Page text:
THE Philippine economy may face a deeper contraction if a second or third wave of coronavirus infections emerges, Bangko Sentral ng Pilipinas (BSP) Governor Benjamin E. Diokno said on Monday.

“In case there is a second wave that could mean ‘W-shaped’ recovery, it’s going to be much worse than the revised forecast,” Mr. Diokno said in an interview with ABS-CBN News Channel.

With a “W-shape,” the economy faces a bumpy ride where it would bounce back and sharply drop before a full recovery is seen.

In an effort to reopen the economy, lockdown restrictions were relaxed in Metro Manila and other parts of the country over the weekend. Many Filipinos went back to work, raising fears of a potential second wave of coronavirus disease 2019 (COVID-19) infections.

As of Monday, COVID-19 infections in the country rose by 205 to 12,718 while the death toll has reached 831 and recoveries totaled 2,729.

The Development Budget Coordination Committee (DBCC) last week said it projects gross domestic product (GDP) to contract by 2% to 3.4%, worse than the flat growth to -1% outlook it gave in April. The DBCC’s latest estimates assume a loss of about P2 trillion in gross value added or equivalent to 9.4% of nominal GDP, the central bank chief said.

Mr. Diokno said the latest DBCC estimates take into account the fiscal and monetary measures done by the national government and the central bank so far.

He said easing some lockdown restrictions bodes well for the economy’s eventual recovery.

“You have to consider that a big chunk of the country is now under modified to general quarantine and so that is a positive for the country, unless there is a deterioration in those hotspots,” Mr. Diokno said.

The first-quarter GDP already fell by 0.2%, the first contraction since the three percent drop seen in the fourth quarter of 1998. The economy is expected to slip into a recession with lockdown’s impact to be bigger in the second quarter.

“A W-shaped recovery may mean a higher level of annual economic contraction compared to a single resurgence that initially merited an economic lockdown in March,” UnionBank of the Philippines, Inc. Chief Economist Ruben Carlo O. Asuncion said in an e-mail.

“This would mean relegating economic activities again in the background to prevent the further spread of the virus, especially the non-essential business that have been reeling in the doldrums of non-activity,” he added.

Rizal Commercial Banking Corp. Chief Economist Michael L. Ricafort said more fiscal and stimulus measures will be needed in the case of a slower, W-shaped recovery.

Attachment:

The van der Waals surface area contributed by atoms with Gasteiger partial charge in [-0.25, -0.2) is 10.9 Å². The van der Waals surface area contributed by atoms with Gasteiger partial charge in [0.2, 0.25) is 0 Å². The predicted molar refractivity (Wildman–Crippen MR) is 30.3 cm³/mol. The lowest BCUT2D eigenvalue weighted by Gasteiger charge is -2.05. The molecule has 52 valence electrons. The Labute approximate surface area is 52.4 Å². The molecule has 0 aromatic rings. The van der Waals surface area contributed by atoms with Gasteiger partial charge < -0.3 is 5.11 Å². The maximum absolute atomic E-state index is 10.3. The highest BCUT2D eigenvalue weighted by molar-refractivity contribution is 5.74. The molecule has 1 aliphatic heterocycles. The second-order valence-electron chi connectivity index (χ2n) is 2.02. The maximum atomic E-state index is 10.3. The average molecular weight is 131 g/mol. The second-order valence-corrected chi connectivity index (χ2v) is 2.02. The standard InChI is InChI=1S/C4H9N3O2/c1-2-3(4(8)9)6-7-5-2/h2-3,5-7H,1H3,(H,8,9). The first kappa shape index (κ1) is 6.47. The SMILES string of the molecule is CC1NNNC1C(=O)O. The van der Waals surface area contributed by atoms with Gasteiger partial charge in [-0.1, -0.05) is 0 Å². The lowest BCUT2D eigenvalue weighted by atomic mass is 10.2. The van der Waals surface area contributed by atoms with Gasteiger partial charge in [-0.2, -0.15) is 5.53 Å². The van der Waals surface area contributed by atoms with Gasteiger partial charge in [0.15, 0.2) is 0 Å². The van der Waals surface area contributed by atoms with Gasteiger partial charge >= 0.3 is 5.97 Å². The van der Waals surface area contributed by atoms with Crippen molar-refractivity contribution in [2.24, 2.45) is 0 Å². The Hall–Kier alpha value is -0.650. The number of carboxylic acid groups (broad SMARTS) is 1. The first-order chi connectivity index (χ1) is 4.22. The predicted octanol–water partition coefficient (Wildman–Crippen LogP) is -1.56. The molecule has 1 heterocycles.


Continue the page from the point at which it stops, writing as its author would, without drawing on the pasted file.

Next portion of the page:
“[T]his would require more stimulus measures such as financial aid for the most vulnerable sectors. This would also require greater monetary easing from the central bank,” he said.

Mr. Ricafort said hardest-hit industries could lose about 2% of their total income for every month of shutdown. Restrictions on business activities may have to be put in place again in the case of a second wave.

A second wave of infection could put more strain on the economy until 2023, according to Bank of the Philippine Islands Lead Economist Emilio S. Neri, Jr.

The DBCC projects economic recovery by 2021, with a growth outlook of 7.1% to 8.1% given the base effects from 2020.

“If we see a second wave of infections, we would see the recovery happen as late as 2023. Or maybe even later than that…because we saw from the first-quarter numbers, that just two weeks of lockdowns led to the slowest performance in consumption since the 1980s,” Mr. Neri said in an interview with ANC.

Mr. Neri said that government response should be proportionate to the gravity of the restrictions imposed in relation to the virus outbreak. He cited data from the IMF which showed that the country’s fiscal response is equivalent to about 3.4% of GDP.

“Stricter lockdown disrupts economy more. Vietnam lockdown was not too strict but early ban helped limit burden on government for support, same with China,” Mr. Neri said in a text message.

Mr. Diokno said a supplemental budget is needed to boost the economy and help people during the crisis.

“I think there is a need for supplemental budget, you cannot just rearrange the budget. There’s not enough room there (budget) for higher spending for this pandemic,” Mr. Diokno said.

To avoid the risks of a second wave of infections, analysts said spending should be ramped up for the healthcare sector.

“The healthcare aspect should be intensely stepped up. Implementation of health standards and restrictions should be amplified to its containment potential on all possible levels,” Mr. Asuncion said.

“Countries with weaker healthcare system should actually be more aggressive in their fiscal response, because this is necessary to offset the massive impact of the lockdowns,” Mr. Neri said.

Nomura Global Markets Research has said last week that they estimate an additional 1% of GDP should be allocated for healthcare spending, based on the estimated required resources of the World Health Organization and in the case when the country’s COVID-19 cases peaks at 30,000. — Luz Wendy T. Noble